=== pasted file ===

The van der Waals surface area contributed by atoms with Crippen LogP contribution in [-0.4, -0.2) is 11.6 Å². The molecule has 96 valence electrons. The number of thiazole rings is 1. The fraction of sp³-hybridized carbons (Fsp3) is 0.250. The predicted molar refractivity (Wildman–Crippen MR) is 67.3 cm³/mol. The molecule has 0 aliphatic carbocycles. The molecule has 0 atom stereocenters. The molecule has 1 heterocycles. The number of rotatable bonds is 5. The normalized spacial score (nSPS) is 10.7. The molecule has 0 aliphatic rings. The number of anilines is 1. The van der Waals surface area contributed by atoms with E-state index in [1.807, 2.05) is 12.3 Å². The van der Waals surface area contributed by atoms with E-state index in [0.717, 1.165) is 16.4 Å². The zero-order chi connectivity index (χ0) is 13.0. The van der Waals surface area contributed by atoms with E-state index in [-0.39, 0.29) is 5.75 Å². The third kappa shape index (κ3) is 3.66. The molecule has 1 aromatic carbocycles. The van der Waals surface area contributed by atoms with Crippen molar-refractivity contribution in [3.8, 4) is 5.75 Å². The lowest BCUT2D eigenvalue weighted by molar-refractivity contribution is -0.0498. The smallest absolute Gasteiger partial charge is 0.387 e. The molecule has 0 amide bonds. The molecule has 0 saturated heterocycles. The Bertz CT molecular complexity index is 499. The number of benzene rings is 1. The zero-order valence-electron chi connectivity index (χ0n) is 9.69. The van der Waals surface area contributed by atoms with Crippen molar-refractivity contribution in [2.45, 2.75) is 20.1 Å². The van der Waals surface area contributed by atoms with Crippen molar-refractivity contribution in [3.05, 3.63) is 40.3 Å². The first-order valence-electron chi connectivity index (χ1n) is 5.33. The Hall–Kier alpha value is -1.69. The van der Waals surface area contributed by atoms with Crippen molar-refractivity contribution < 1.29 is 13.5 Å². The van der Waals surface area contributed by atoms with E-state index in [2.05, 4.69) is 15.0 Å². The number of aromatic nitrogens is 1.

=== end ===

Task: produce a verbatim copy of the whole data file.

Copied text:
The van der Waals surface area contributed by atoms with Crippen LogP contribution in [-0.4, -0.2) is 11.6 Å². The molecule has 96 valence electrons. The number of thiazole rings is 1. The fraction of sp³-hybridized carbons (Fsp3) is 0.250. The predicted molar refractivity (Wildman–Crippen MR) is 67.3 cm³/mol. The molecule has 0 aliphatic carbocycles. The molecule has 0 atom stereocenters. The molecule has 1 heterocycles. The number of rotatable bonds is 5. The normalized spacial score (nSPS) is 10.7. The molecule has 0 aliphatic rings. The number of anilines is 1. The van der Waals surface area contributed by atoms with E-state index in [1.807, 2.05) is 12.3 Å². The van der Waals surface area contributed by atoms with E-state index in [0.717, 1.165) is 16.4 Å². The zero-order chi connectivity index (χ0) is 13.0. The van der Waals surface area contributed by atoms with E-state index in [-0.39, 0.29) is 5.75 Å². The third kappa shape index (κ3) is 3.66. The molecule has 1 aromatic carbocycles. The van der Waals surface area contributed by atoms with Crippen molar-refractivity contribution in [3.8, 4) is 5.75 Å². The lowest BCUT2D eigenvalue weighted by molar-refractivity contribution is -0.0498. The smallest absolute Gasteiger partial charge is 0.387 e. The molecule has 0 amide bonds. The molecule has 0 saturated heterocycles. The Bertz CT molecular complexity index is 499. The number of benzene rings is 1. The zero-order valence-electron chi connectivity index (χ0n) is 9.69. The van der Waals surface area contributed by atoms with Crippen molar-refractivity contribution in [2.45, 2.75) is 20.1 Å². The van der Waals surface area contributed by atoms with Crippen molar-refractivity contribution in [3.05, 3.63) is 40.3 Å². The first-order valence-electron chi connectivity index (χ1n) is 5.33. The Hall–Kier alpha value is -1.69. The van der Waals surface area contributed by atoms with Crippen molar-refractivity contribution < 1.29 is 13.5 Å². The van der Waals surface area contributed by atoms with E-state index in [2.05, 4.69) is 15.0 Å². The number of aromatic nitrogens is 1.